Brendan Clifford

Brendan Clifford

Associate Analyst

26/01/2017

26/01/2017

European Right Wing Populism in 2017

In his 1992 book The End of History and the Last Man, Francis Fukuyama predicted that the collapse of the Soviet Union and the blatant failure of the Communist model would lead to liberal democracy and the free market becoming the default way states organised, as epitomised by the USA.
A quarter of a century later Donald Trump has taken the White House on a platform of attacking the free market, questioning the merits of American democracy (refusing to accept the election as legitimate before he won it) and questioning the value of America’s alliances around the world. He is just one piece of a right-wing populism spreading in the West.
Populism is hard to define because it depends on appealing to what ‘the people’ want, and this varies depending on who ‘the people’ are. Cas Mudde of the University of Georgia described it as framing the political debate as populists and people versus the corrupted elite. After this binary is established, it is built up depending on local context. The Economist contrasts as an example, Polish Jaroslaw Kaczynski, a Catholic populist, to Dutch Geert Wilders’ secular, anti-Islamic flavour of populism. The Leave campaign challenged the Brussels elite and the much maligned ‘experts’ naysaying Brexit. Trump promised simply to ‘drain the swamp’, offering to remove the Washington insiders. From his inauguration speech: ‘the establishment protected itself, but not the citizens of our country.’
After the unpredicted populist successes of Trump, the Brexit vote and the narrow defeat of extreme right wing candidate Norbert Hofer in the Austrian presidential elections in 2016, we should pay close attention to the populists running this year in France, the Netherlands and Germany.
France
The National Front (FN) in France has come close to power once before. In 2002, driven by anti-establishment anger, the French electorate allowed Jean-Marie Le Pen, the Holocaust dismissing leader of the FN to challenge Jacques Chirac for the presidency, rather than the expected Socialist Prime Minister Jospin. The run-off election was described as the choice between ‘the crook and the Nazi’. Chirac won. In 2017 the outcome is more in doubt.
Once again the establishment is on the run in France. President Francois Hollande and former President Nicolas Sarkozy are both out of the race. Marine Le Pen, the charismatic leader of the newly sanitised FN (she expelled her father Jean-Marie from the party for his anti semitism) looks likely to make it to the second round against the Republican candidate. She is building a broad nationalist platform with a focus on French independence: increasing control of France’s borders following the 2016 migrant crisis, arguing for the protection of French industry and pushing for greater social protection for the French, with French nationals receiving support before non-French. Her full manifesto will be released in February but we can already see her presenting herself as the protector of the people of France from the outsider and the elite.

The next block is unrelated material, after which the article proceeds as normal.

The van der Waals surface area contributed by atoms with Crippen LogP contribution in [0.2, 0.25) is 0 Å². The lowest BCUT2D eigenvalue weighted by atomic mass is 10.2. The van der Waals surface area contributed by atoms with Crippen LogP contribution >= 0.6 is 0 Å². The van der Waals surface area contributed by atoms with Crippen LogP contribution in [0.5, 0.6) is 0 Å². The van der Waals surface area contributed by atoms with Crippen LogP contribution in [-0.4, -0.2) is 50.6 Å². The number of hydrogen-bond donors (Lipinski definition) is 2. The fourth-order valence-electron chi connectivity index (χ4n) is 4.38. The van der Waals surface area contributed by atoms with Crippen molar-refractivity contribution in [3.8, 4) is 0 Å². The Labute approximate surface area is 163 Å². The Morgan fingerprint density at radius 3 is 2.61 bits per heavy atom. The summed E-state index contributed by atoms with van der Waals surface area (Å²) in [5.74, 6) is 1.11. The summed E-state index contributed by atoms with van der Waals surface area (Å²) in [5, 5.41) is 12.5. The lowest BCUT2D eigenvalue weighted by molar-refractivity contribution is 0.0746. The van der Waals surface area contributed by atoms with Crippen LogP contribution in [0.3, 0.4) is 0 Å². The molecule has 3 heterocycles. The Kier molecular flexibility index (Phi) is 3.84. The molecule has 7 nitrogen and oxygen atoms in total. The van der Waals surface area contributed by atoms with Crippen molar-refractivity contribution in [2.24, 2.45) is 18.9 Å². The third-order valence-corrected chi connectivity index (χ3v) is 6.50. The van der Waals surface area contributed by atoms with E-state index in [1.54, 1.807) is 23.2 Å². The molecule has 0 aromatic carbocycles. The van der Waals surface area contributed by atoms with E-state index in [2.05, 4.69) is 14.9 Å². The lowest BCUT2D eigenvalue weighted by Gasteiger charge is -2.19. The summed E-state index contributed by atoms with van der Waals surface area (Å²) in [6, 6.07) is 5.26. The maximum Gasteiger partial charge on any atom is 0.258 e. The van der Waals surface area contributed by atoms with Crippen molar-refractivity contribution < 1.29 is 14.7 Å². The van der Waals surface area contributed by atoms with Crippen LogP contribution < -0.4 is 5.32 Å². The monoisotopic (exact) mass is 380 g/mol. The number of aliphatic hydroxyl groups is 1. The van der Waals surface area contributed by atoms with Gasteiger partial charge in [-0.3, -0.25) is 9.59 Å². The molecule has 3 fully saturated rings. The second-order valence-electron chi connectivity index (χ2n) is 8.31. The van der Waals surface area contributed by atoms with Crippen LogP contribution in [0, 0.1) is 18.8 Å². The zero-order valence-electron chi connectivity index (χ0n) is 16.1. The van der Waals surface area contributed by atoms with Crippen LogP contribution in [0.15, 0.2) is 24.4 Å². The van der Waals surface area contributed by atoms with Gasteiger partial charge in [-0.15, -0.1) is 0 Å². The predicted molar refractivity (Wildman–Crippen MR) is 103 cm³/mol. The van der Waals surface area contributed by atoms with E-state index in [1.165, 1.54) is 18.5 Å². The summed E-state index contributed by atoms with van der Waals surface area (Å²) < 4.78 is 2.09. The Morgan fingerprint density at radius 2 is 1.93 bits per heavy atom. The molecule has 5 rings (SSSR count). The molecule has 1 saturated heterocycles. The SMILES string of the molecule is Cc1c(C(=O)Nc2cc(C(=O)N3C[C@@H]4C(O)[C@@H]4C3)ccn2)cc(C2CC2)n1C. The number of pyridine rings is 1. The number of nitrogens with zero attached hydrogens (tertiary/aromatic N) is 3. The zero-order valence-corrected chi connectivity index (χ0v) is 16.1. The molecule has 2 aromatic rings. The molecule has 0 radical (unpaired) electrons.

The Netherlands
The Dutch election is taking place in the middle of March, and Geert Wilders’ Freedom Party is in the lead. Wilders, recently on trial for stating the Netherlands should have fewer Moroccans, is campaigning on a similar platform to Le Pen. If Wilders’ party takes largest share of the vote it would still be a minority. He would struggle to form a governing coalition given most of his political rivals are reluctant to work with the Freedom Party. This might, in the short-term, be beneficial for the Netherlands but it would also empower Wilders. As a populist, what better evidence of a corrupt inside cabal challenging the will of the people than by refusing to support his democratic mandate?